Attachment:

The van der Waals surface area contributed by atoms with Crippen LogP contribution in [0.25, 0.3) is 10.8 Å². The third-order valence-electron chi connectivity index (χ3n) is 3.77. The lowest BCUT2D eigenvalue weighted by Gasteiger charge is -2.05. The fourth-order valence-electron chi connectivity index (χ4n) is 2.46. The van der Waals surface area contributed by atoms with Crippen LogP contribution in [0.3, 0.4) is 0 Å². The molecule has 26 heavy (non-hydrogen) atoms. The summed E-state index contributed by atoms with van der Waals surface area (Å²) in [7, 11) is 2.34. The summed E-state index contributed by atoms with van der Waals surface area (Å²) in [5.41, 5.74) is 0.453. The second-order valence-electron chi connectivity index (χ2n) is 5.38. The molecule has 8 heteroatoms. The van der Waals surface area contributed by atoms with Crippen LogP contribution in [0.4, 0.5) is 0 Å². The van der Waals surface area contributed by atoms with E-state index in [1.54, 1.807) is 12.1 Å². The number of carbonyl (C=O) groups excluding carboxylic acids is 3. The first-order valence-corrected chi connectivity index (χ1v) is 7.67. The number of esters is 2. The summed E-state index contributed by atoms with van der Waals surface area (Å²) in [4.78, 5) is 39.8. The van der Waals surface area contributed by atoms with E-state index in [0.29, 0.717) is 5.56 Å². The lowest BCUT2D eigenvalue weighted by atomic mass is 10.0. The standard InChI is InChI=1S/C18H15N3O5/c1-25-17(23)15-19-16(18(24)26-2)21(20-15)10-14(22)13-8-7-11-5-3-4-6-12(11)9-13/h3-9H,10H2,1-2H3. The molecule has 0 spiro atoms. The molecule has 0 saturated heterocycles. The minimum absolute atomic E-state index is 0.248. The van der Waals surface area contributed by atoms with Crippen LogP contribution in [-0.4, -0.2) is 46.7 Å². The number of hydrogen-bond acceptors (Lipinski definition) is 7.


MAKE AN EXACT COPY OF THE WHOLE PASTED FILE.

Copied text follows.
The van der Waals surface area contributed by atoms with Crippen LogP contribution in [0.25, 0.3) is 10.8 Å². The third-order valence-electron chi connectivity index (χ3n) is 3.77. The lowest BCUT2D eigenvalue weighted by Gasteiger charge is -2.05. The fourth-order valence-electron chi connectivity index (χ4n) is 2.46. The van der Waals surface area contributed by atoms with Crippen LogP contribution in [0.3, 0.4) is 0 Å². The molecule has 26 heavy (non-hydrogen) atoms. The summed E-state index contributed by atoms with van der Waals surface area (Å²) in [7, 11) is 2.34. The summed E-state index contributed by atoms with van der Waals surface area (Å²) in [5.41, 5.74) is 0.453. The second-order valence-electron chi connectivity index (χ2n) is 5.38. The molecule has 8 heteroatoms. The van der Waals surface area contributed by atoms with Crippen LogP contribution in [0.4, 0.5) is 0 Å². The van der Waals surface area contributed by atoms with E-state index in [1.54, 1.807) is 12.1 Å². The number of carbonyl (C=O) groups excluding carboxylic acids is 3. The first-order valence-corrected chi connectivity index (χ1v) is 7.67. The number of esters is 2. The summed E-state index contributed by atoms with van der Waals surface area (Å²) in [4.78, 5) is 39.8. The van der Waals surface area contributed by atoms with E-state index in [0.29, 0.717) is 5.56 Å². The lowest BCUT2D eigenvalue weighted by atomic mass is 10.0. The standard InChI is InChI=1S/C18H15N3O5/c1-25-17(23)15-19-16(18(24)26-2)21(20-15)10-14(22)13-8-7-11-5-3-4-6-12(11)9-13/h3-9H,10H2,1-2H3. The molecule has 0 spiro atoms. The molecule has 0 saturated heterocycles. The minimum absolute atomic E-state index is 0.248. The van der Waals surface area contributed by atoms with Crippen LogP contribution in [-0.4, -0.2) is 46.7 Å². The number of hydrogen-bond acceptors (Lipinski definition) is 7.